Public Trust and the Meteorological Services


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The three days of Class II for Candice and two days of nationwide warning for time-bound localised floods have gone unexplained and unjustified. The situation was reminiscent of Covid-19 lockdown. The population was stressed. At the Meteorological Services, the shackles of six-hourly reporting and aloofness have remained unchanged. Naturally, the population turns to opportunistic influencers, social media and the Internet for undigested or often unrelated information. 

A manifest breach of trust between the population and the authority in the Meteorological Services keeps growing with every natural disaster.  This situation has to be reversed for the sake of our security, economy and society.

Scepticism in weather forecasts causes panic. The media desperate for information turns to former officials and often media-savvy individuals with a smattering of meteorological knowledge. As influencers, they rehash their rosy perception of the past and Internet-gained knowledge. They punch the trust that so many over the years have painstakingly contributed to build. The former officials should introspect on their contribution to the current state of affairs. The blame game is counterproductive.

We have had no cyclone for a generation. The nature of hazards keeps evolving as are the attitudes and the environment. The Service sticks to a wind-based warning system. Flooding will continue to be seen as an adjunct to extreme events if the nature and impact of rainfall, and the associated phenomena are not studied and the outcome is operationalised. Other Services and academic institutions should get involved in view of its inter-disciplinary nature. It is high time to review the warning systems.

When dealing with Nature, humility and transparency are essential given the sophistication of our society and the changing climate. The media and the public often deride the Service for the wrong reasons especially when compared to La Réunion. Instead of disparaging these comments, the Service should address these concerns. The media should be its ally.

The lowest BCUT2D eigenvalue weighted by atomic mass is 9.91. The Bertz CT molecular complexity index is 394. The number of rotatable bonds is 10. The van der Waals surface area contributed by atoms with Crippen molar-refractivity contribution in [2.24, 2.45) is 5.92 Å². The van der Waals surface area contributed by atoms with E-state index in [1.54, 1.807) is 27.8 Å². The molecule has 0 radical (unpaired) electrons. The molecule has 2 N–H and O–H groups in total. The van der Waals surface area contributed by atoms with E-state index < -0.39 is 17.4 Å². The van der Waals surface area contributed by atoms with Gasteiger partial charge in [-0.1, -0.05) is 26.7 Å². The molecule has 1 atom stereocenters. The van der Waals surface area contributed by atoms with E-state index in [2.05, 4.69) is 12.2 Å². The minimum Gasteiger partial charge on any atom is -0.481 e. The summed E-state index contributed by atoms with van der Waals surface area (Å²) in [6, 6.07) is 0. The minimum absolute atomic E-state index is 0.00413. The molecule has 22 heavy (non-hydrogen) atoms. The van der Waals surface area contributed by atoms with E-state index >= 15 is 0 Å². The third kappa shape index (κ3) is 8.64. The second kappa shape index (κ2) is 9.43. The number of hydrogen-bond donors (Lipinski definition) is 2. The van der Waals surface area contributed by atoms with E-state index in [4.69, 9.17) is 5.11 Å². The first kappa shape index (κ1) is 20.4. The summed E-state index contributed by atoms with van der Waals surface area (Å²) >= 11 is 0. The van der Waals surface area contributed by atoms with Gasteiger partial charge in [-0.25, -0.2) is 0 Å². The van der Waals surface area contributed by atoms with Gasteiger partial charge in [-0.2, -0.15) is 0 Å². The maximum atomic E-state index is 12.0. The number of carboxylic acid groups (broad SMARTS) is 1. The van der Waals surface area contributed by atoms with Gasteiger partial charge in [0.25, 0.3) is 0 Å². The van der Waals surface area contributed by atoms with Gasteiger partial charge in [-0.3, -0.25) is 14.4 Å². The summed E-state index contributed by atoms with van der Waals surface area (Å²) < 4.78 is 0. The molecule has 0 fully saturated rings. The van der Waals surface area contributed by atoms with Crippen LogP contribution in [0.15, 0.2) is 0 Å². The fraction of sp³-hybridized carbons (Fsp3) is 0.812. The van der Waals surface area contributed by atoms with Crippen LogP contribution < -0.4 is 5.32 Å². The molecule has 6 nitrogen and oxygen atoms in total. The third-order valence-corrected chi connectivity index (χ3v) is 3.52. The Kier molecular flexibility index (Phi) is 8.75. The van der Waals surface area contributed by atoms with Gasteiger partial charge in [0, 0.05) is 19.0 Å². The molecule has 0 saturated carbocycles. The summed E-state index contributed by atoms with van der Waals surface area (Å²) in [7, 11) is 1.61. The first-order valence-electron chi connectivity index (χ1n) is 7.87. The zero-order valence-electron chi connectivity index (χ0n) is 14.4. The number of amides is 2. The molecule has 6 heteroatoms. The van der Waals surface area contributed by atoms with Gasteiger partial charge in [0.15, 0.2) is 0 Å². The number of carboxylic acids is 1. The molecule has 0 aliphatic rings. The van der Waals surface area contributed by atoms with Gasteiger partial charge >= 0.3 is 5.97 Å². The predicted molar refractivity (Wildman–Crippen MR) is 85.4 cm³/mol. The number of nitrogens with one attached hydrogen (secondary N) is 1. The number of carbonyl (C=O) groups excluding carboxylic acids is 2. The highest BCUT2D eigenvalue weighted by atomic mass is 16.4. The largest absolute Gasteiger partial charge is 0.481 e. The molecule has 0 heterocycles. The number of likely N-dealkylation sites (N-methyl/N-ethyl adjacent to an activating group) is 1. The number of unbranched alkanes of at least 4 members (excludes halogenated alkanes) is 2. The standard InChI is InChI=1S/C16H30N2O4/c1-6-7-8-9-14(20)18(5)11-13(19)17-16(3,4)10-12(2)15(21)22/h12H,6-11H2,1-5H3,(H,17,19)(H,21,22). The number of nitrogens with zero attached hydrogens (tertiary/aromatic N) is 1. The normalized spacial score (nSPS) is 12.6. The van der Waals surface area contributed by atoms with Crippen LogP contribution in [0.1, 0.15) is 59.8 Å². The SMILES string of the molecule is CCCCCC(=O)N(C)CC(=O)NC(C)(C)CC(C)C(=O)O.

To its credit, the Service’s four-tier warning system developed in the 1960s has served the nation well. In Mauritius as elsewhere, there is no alternative to a vibrant weather service.

So how can we bring back the trust?

The Service had long been under the aegis of the Prime Minister. Therefore, any Ministry having meteorology in its portfolio should be understanding. It should give the Service the necessary leeway to serve all weather-dependent sectors and avoid distortion in its communication with the population, the private sector and policymakers. The Service should have adequate resources and trained personnel. In addition, the nation should recognise the international nature of meteorology.

To avoid getting into a destructive routine, the Service should challenge itself constantly. It should keep up to date with the most recent scientific developments, stay in close touch with and contribute to the World Meteorological Organisation (WMO), as in the past. The Organisation’s mandate reflects those of the Service – weather, climate, water, environment, natural disasters and ocean matters. WMO, as a UN agency, coordinates international activities in these fields. It is highly respected and it has a network of global institutions and scientists. The Director of the Service represents Mauritius in WMO, as do sectoral Ministers in other UN agencies.

A catastrophe is a bane but if taken with the right spirit it may be a boon. The 1987 Great Storm led the UK to enhance all its meteorological facilities and its capability. It established the Hadley Centre which is a leading centre for climate change studies.

For Mauritius, a way forward would be to start by restoring serenity. The Service should immediately initiate an internal audit in collaboration with a few concerned stakeholders. This could be followed by an external review. The report of the exercise should be made public to gain the confidence of the population, the private sector and policymakers. As necessary, the 2019 Meteorological Act should be updated. We may not stand another trauma.

*Served in various capacities successively at national, regional and international levels:

  • Divisional Meteorologist in the Mauritius Meteorological Services
  • WMO Regional Director for Africa
  • Special Advisor to WMO Secretary-General
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